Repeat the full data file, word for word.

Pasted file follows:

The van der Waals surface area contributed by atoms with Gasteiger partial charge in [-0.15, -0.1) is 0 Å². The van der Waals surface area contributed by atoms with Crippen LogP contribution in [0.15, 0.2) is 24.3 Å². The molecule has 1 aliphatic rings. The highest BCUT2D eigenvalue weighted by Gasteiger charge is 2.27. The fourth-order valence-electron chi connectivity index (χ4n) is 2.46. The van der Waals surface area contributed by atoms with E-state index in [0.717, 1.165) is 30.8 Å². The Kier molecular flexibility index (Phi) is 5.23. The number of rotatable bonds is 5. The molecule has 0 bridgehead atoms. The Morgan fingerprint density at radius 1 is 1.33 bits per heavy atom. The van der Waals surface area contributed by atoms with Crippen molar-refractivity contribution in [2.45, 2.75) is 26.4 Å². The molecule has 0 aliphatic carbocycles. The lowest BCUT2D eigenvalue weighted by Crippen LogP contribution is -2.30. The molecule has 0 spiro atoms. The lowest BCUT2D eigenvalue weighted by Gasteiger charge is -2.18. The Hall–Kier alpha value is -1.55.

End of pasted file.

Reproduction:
The van der Waals surface area contributed by atoms with Gasteiger partial charge in [-0.15, -0.1) is 0 Å². The van der Waals surface area contributed by atoms with Crippen LogP contribution in [0.15, 0.2) is 24.3 Å². The molecule has 1 aliphatic rings. The highest BCUT2D eigenvalue weighted by Gasteiger charge is 2.27. The fourth-order valence-electron chi connectivity index (χ4n) is 2.46. The van der Waals surface area contributed by atoms with E-state index in [0.717, 1.165) is 30.8 Å². The Kier molecular flexibility index (Phi) is 5.23. The number of rotatable bonds is 5. The molecule has 0 bridgehead atoms. The Morgan fingerprint density at radius 1 is 1.33 bits per heavy atom. The van der Waals surface area contributed by atoms with Crippen molar-refractivity contribution in [2.45, 2.75) is 26.4 Å². The molecule has 0 aliphatic carbocycles. The lowest BCUT2D eigenvalue weighted by Crippen LogP contribution is -2.30. The molecule has 0 spiro atoms. The lowest BCUT2D eigenvalue weighted by Gasteiger charge is -2.18. The Hall–Kier alpha value is -1.55.